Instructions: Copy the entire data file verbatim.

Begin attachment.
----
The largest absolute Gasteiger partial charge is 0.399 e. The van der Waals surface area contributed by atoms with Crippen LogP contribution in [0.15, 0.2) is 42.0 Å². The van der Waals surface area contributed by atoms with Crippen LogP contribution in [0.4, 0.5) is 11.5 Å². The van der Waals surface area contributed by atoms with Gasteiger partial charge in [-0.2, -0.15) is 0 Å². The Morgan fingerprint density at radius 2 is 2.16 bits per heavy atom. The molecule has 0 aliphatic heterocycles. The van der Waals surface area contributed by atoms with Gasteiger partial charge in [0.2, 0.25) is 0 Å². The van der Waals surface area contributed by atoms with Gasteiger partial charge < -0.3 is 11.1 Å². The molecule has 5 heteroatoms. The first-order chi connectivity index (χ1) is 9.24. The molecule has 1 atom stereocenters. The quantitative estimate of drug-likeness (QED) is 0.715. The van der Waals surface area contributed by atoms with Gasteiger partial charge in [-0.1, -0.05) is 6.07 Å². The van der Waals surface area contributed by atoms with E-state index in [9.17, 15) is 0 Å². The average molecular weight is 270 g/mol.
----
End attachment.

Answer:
The largest absolute Gasteiger partial charge is 0.399 e. The van der Waals surface area contributed by atoms with Crippen LogP contribution in [0.15, 0.2) is 42.0 Å². The van der Waals surface area contributed by atoms with Crippen LogP contribution in [0.4, 0.5) is 11.5 Å². The van der Waals surface area contributed by atoms with Gasteiger partial charge in [-0.2, -0.15) is 0 Å². The Morgan fingerprint density at radius 2 is 2.16 bits per heavy atom. The molecule has 0 aliphatic heterocycles. The van der Waals surface area contributed by atoms with Gasteiger partial charge in [0.2, 0.25) is 0 Å². The van der Waals surface area contributed by atoms with Gasteiger partial charge < -0.3 is 11.1 Å². The molecule has 5 heteroatoms. The first-order chi connectivity index (χ1) is 9.24. The molecule has 1 atom stereocenters. The quantitative estimate of drug-likeness (QED) is 0.715. The van der Waals surface area contributed by atoms with Gasteiger partial charge in [-0.1, -0.05) is 6.07 Å². The van der Waals surface area contributed by atoms with E-state index in [9.17, 15) is 0 Å². The average molecular weight is 270 g/mol.